Spenser's The Faerie Queene, Book I eBook

This eBook from the Gutenberg Project consists of approximately 225 pages of information about Spenser's The Faerie Queene, Book I.

XLVIII

But that false Pilgrim, which that leasing told,
  Being in deed old Archimage, did stay 420
  In secret shadow, all this to behold,
  And much rejoiced in their bloudy fray: 
  But when he saw the Damsell passe away,
  He left his stond, and her pursewd apace,
  In hope to bring her to her last decay,[*] 425
  But for to tell her lamentable cace,[*]
And eke this battels end, will need another place.

* * * * *

CANTO VII

The Redcrosse knight is captive made
by Gyaunt proud opprest,
Prince Arthur meets with Una great-
ly with those newes distrest.

I

What man so wise, what earthly wit so ware,
  As to discry the crafty cunning traine,
  By which deceipt doth maske in visour faire,
  And cast her colours dyed deepe in graine,
  To seeme like Truth, whose shape she well can faine, 5
  And fitting gestures to her purpose frame;
  The guiltlesse man with guile to entertaine? 
  Great maistresse of her art was that false Dame,
The false Duessa, cloked with Fidessaes name.

II

Who when returning from the drery Night, 10
  She fownd not in that perilous house of Pryde,
  Where she had left, the noble Redcrosse knight,
  Her hoped pray; she would no lenger bide,
  But forth she went, to seeke him far and wide.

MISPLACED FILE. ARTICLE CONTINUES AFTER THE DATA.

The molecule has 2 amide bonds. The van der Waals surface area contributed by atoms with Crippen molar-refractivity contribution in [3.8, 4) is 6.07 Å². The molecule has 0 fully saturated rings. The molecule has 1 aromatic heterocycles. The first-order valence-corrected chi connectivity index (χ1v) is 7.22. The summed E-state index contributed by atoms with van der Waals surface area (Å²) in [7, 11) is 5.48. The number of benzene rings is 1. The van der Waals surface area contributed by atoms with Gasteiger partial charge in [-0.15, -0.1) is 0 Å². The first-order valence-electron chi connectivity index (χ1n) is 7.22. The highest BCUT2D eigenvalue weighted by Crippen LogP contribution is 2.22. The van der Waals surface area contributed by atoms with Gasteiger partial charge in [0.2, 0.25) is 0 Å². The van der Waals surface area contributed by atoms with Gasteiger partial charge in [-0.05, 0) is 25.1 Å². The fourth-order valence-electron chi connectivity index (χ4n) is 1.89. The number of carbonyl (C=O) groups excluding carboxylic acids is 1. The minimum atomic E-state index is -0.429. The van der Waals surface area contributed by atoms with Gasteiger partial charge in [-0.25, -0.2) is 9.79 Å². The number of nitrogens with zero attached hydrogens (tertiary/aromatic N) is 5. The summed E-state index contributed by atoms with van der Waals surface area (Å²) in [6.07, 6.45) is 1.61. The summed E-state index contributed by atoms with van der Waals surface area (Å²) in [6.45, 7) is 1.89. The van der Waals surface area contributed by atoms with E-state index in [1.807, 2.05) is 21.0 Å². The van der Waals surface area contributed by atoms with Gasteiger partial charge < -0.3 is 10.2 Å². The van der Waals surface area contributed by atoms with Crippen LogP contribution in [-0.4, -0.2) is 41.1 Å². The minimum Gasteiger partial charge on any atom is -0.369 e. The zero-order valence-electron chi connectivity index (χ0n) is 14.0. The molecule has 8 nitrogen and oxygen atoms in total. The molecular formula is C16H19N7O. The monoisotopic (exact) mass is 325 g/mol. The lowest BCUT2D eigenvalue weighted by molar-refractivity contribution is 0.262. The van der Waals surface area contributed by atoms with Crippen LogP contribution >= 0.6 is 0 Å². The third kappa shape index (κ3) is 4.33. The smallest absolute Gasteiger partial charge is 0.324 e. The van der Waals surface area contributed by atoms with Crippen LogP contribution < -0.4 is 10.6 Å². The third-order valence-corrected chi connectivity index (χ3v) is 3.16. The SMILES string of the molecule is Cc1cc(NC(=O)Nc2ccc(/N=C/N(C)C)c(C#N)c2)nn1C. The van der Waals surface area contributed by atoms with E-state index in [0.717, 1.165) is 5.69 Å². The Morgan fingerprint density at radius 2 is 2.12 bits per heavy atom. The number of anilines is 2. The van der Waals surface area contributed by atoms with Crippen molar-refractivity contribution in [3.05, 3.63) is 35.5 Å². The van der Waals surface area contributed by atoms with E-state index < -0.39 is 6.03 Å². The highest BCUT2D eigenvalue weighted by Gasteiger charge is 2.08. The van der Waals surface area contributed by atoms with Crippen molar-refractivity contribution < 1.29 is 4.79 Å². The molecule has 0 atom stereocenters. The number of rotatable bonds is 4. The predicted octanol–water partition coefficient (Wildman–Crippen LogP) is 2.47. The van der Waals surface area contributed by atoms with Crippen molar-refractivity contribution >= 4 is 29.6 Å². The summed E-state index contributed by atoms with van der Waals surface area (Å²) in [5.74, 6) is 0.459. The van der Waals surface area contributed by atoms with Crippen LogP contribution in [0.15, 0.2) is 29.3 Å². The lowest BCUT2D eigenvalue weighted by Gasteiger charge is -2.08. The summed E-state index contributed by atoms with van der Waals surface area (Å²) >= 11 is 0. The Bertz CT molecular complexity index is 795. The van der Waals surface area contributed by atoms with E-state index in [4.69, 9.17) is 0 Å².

Ere long she fownd, whereas he wearie sate 15
  To rest him selfe, foreby a fountaine side,
  Disarmed all of yron-coted Plate,
And by his side his steed the grassy forage ate.

III

He feedes upon[*] the cooling shade, and bayes
  His sweatie forehead in the breathing wind, 20
  Which through the trembling leaves full gently playes,
  Wherein the cherefull birds of sundry kind
  Do chaunt sweet musick, to delight his mind: 
  The Witch approaching gan him fairely greet,
  And with reproch of carelesnesse unkind 25
  Upbrayd, for leaving her in place unmeet,
With fowle words tempring faire, soure gall with hony sweet.

IV

Unkindnesse past, they gan of solace treat,
  And bathe in pleasaunce of the joyous shade,
  Which shielded them against the boyling heat, 30
  And with greene boughes decking a gloomy glade,
  About the fountaine like a girlond made;
  Whose bubbling wave did ever freshly well,
  Ne ever would through fervent sommer fade: 
  The sacred Nymph, which therein wont to dwell, 35
Was out of Dianes favour, as it then befell.

V

Copyrights
Project Gutenberg
Spenser's The Faerie Queene, Book I from Project Gutenberg. Public domain.